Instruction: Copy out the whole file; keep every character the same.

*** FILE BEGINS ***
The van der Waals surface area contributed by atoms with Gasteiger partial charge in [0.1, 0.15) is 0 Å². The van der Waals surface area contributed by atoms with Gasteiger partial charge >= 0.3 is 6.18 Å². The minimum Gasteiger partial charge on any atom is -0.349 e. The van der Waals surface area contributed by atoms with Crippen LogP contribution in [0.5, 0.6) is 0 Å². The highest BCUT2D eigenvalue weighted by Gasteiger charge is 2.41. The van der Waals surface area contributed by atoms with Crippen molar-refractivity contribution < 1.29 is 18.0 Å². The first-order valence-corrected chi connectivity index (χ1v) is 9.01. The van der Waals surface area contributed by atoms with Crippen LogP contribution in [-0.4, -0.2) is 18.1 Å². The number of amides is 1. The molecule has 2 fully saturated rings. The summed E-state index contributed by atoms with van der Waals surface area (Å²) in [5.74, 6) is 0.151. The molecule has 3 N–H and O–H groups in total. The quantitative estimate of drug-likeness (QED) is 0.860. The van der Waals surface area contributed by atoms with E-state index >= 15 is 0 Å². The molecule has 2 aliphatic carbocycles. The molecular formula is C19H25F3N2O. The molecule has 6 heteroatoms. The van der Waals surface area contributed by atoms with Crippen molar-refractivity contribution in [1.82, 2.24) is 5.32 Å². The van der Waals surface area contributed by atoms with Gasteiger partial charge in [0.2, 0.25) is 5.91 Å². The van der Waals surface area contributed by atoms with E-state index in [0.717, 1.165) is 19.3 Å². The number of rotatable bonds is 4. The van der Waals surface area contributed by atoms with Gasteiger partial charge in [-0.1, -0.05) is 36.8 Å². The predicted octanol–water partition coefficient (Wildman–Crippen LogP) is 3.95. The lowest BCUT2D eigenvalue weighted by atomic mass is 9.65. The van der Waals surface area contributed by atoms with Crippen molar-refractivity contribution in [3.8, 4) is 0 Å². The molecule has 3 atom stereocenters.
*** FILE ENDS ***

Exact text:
The van der Waals surface area contributed by atoms with Gasteiger partial charge in [0.1, 0.15) is 0 Å². The van der Waals surface area contributed by atoms with Gasteiger partial charge >= 0.3 is 6.18 Å². The minimum Gasteiger partial charge on any atom is -0.349 e. The van der Waals surface area contributed by atoms with Crippen LogP contribution in [0.5, 0.6) is 0 Å². The highest BCUT2D eigenvalue weighted by Gasteiger charge is 2.41. The van der Waals surface area contributed by atoms with Crippen molar-refractivity contribution < 1.29 is 18.0 Å². The first-order valence-corrected chi connectivity index (χ1v) is 9.01. The van der Waals surface area contributed by atoms with Crippen LogP contribution in [-0.4, -0.2) is 18.1 Å². The number of amides is 1. The molecule has 2 fully saturated rings. The summed E-state index contributed by atoms with van der Waals surface area (Å²) in [5.74, 6) is 0.151. The molecule has 3 N–H and O–H groups in total. The quantitative estimate of drug-likeness (QED) is 0.860. The van der Waals surface area contributed by atoms with E-state index >= 15 is 0 Å². The molecule has 2 aliphatic carbocycles. The molecular formula is C19H25F3N2O. The molecule has 6 heteroatoms. The van der Waals surface area contributed by atoms with Crippen molar-refractivity contribution in [1.82, 2.24) is 5.32 Å². The van der Waals surface area contributed by atoms with Gasteiger partial charge in [0.2, 0.25) is 5.91 Å². The van der Waals surface area contributed by atoms with E-state index in [0.717, 1.165) is 19.3 Å². The number of rotatable bonds is 4. The van der Waals surface area contributed by atoms with Gasteiger partial charge in [-0.1, -0.05) is 36.8 Å². The predicted octanol–water partition coefficient (Wildman–Crippen LogP) is 3.95. The lowest BCUT2D eigenvalue weighted by atomic mass is 9.65. The van der Waals surface area contributed by atoms with Crippen molar-refractivity contribution in [3.8, 4) is 0 Å². The molecule has 3 atom stereocenters.